Penn State looks like it's in free fall right now. The injury train that normally decimates Michigan's secondary and Iowa's running backs has pulled into Happy Valley and appears to have no intention of leaving. This injury list is absurd (via The Morning Call/MGoBlog):
- Linebacker Gerald Hodges: Missed his fourth game with a hairline fracture but has begun running.
- Defensive end Jack Crawford: Foot injury, spent game on crutches on the sideline, might need surgery, Paterno said.
- Linebacker Mike Mauti: Missed game with a high ankle sprain.
- Linebacker Bani Gbadyu: Knee injury.
- Defensive end Eric Latimore: Sustained wrist injury on first play, could be out for an extended period.
- Defensive back Nick Sukay: Possible torn pectoral muscle, also could be out for a while.
- Defensive end Pete Massaro: Treated for dehydration symptoms and played with an injured left quadriceps.
- Defensive back Andrew Dailey: Sustained possible stinger on helmet-to-helmet hit in second half.
- Defensive tackle Jordan Hill: Aggravated previous ankle injury
Penn State is basically a M*A*S*H unit at this point, and it doesn't show signs of getting any better. Latimore, Sukay, and Hill could be out for a while. I don't think this means that Penn State is going to spiral into a Michigan style 3-9 season where everything that can possibly go wrong will, but making a bowl game is no longer the lead pipe lock it once was. There is the possibility now, mind you, the possibility, that the Lions could miss a bowl game; whereas before it would've been unheardof.
Looking across the field I'm in shock to see just how much the Illini have improved since Game One. They're physical. They're nasty. They appear (gasp) well coached. This was a methodical beating delivered by a hungry football team. Illinois trailed 3-0 and never trailed after that. When you see that Illinois piled up almost three hundred yards rushing compared to 65 rushing yards for Penn State, I think you get the picture. Even more impressive was the performance of the defensive backfield. The Illini limited to 8/21 passing, and retruned a pick for a touchdown. While I don't think the Illini will suddenly rise up and win the conference outright, or even come place in the top three, this is a very, very dangerous team right now.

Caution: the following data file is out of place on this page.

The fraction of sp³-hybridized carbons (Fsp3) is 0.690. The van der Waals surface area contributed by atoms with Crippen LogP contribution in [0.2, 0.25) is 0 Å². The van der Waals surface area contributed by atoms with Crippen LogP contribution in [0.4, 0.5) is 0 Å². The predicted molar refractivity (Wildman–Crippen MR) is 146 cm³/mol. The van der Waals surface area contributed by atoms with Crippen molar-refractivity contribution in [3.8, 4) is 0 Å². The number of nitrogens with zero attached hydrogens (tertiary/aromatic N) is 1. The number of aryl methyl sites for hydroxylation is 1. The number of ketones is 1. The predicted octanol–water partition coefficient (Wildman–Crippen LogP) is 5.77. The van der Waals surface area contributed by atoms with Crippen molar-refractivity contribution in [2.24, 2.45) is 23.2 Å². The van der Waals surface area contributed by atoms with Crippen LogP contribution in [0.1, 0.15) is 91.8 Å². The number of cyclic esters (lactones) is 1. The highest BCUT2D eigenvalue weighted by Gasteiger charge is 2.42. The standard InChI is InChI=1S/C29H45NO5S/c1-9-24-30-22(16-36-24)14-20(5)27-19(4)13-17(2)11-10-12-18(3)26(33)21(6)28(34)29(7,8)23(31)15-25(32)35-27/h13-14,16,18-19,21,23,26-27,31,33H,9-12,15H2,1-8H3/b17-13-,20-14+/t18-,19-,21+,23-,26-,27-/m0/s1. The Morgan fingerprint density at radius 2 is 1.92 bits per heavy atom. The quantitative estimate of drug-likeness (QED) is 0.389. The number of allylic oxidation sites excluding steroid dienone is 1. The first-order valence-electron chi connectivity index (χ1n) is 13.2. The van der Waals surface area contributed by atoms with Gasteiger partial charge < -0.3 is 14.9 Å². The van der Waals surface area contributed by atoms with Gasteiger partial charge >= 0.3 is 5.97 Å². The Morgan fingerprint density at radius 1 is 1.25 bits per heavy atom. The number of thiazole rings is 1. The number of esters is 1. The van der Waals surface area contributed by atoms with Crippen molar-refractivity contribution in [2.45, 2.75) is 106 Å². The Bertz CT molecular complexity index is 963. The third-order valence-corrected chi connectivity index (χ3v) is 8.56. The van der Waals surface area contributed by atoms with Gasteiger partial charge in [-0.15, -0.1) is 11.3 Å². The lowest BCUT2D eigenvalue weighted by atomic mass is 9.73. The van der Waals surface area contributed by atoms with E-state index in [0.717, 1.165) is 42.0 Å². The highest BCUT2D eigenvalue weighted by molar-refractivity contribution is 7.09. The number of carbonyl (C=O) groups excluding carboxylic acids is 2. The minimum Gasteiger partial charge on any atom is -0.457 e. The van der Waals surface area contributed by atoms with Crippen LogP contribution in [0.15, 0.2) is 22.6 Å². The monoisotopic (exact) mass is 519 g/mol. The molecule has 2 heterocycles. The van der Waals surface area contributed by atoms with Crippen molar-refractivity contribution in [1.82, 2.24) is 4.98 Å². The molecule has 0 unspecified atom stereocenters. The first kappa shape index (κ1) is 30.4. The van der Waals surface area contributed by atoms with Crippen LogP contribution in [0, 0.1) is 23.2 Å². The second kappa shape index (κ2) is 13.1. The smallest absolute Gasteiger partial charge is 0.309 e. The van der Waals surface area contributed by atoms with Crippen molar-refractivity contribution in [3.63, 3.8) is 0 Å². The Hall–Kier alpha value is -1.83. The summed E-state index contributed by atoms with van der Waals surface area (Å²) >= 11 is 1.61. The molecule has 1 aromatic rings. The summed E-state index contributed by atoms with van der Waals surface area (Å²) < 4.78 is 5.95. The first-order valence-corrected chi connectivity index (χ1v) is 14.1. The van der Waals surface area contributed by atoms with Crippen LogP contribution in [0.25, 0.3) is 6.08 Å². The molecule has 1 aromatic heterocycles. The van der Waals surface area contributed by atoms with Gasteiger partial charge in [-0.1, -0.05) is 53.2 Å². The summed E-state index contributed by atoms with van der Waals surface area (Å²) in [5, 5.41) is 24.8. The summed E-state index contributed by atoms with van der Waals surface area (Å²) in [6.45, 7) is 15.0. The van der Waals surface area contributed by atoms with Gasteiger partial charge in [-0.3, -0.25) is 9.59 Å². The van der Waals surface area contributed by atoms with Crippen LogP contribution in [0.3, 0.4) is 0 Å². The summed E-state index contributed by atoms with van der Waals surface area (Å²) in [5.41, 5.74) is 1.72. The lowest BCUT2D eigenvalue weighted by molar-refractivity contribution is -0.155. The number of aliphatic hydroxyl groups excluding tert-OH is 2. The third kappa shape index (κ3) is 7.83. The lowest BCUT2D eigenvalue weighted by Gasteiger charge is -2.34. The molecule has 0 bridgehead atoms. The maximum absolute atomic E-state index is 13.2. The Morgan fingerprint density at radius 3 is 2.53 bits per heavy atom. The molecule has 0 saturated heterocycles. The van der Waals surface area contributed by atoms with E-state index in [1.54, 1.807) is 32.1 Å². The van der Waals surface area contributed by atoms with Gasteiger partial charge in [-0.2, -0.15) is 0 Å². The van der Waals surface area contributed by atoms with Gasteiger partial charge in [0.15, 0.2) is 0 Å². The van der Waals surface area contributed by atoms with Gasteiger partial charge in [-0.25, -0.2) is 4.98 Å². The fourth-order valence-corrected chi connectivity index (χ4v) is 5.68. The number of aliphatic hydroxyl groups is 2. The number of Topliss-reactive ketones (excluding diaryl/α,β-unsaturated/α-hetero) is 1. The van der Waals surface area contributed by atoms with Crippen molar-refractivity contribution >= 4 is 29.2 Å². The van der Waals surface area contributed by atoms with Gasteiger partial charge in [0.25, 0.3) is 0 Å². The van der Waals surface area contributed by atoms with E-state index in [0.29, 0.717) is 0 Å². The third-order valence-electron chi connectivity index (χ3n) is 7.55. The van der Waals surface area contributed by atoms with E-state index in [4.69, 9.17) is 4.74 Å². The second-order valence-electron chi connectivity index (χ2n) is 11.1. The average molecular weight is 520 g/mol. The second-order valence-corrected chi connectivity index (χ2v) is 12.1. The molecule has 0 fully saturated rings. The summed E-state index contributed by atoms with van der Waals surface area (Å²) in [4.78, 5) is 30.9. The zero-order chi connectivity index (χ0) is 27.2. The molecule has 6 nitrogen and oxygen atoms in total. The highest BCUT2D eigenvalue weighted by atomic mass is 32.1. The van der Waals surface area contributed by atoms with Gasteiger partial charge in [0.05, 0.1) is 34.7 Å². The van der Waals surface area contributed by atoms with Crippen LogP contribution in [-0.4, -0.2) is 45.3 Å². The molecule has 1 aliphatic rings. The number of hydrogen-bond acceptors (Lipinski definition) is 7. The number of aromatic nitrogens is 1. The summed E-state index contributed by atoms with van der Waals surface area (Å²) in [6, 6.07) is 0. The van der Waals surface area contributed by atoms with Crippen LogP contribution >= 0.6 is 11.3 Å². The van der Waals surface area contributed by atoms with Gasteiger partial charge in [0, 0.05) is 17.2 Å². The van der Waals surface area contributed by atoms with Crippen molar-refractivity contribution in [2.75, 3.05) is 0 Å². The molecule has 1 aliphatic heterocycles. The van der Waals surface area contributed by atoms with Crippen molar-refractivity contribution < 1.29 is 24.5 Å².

Purdue 20 at Northwestern 17 - Dammit. I had Northwestern winning by ten, and when the Cats wen up by 7 in the third quarter, I figured they had a chance to prove me right. Not so much. Adding to the perception that Big Ten special teams as a whole are an abomination, Cats' kicker Stephan Demos carried over from his outstanding New Years' Day performance by gacking up a pair of makeable field goals, including one that would've tied the game. Not so good. Purdue managed to win this game despite their 3rd string quarterback throwing just 6 for 18 for 47 yards with a pick. Purdue is now the surprise of the Big Ten, standing 1-0 in conference and actually above .500 despite personnel losses that rival the French during trench warfare in WWI. Someone purchase a beard and mustache trimmer for Danny Hope. He's earned it.
On the flip side, Northwestern proved everyone correct who'd doubted their abilities this year. Maybe it's a fluke and the Cats' just took a dump on the field Saturday. But the numbers, and reality say otherwise. Northwestern only turned the ball over once and got gashed by Purdue's makeshift quarterback and and tailback system. Stranger things have happened than Northwestern suddenly upsetting MSU, but I'd be friggin' shocked if it happened. And after Saturday, and both teams' performances, it seems more likely that you'll find St. Ted in a jar of peanut butter than a Northwestern resurgence.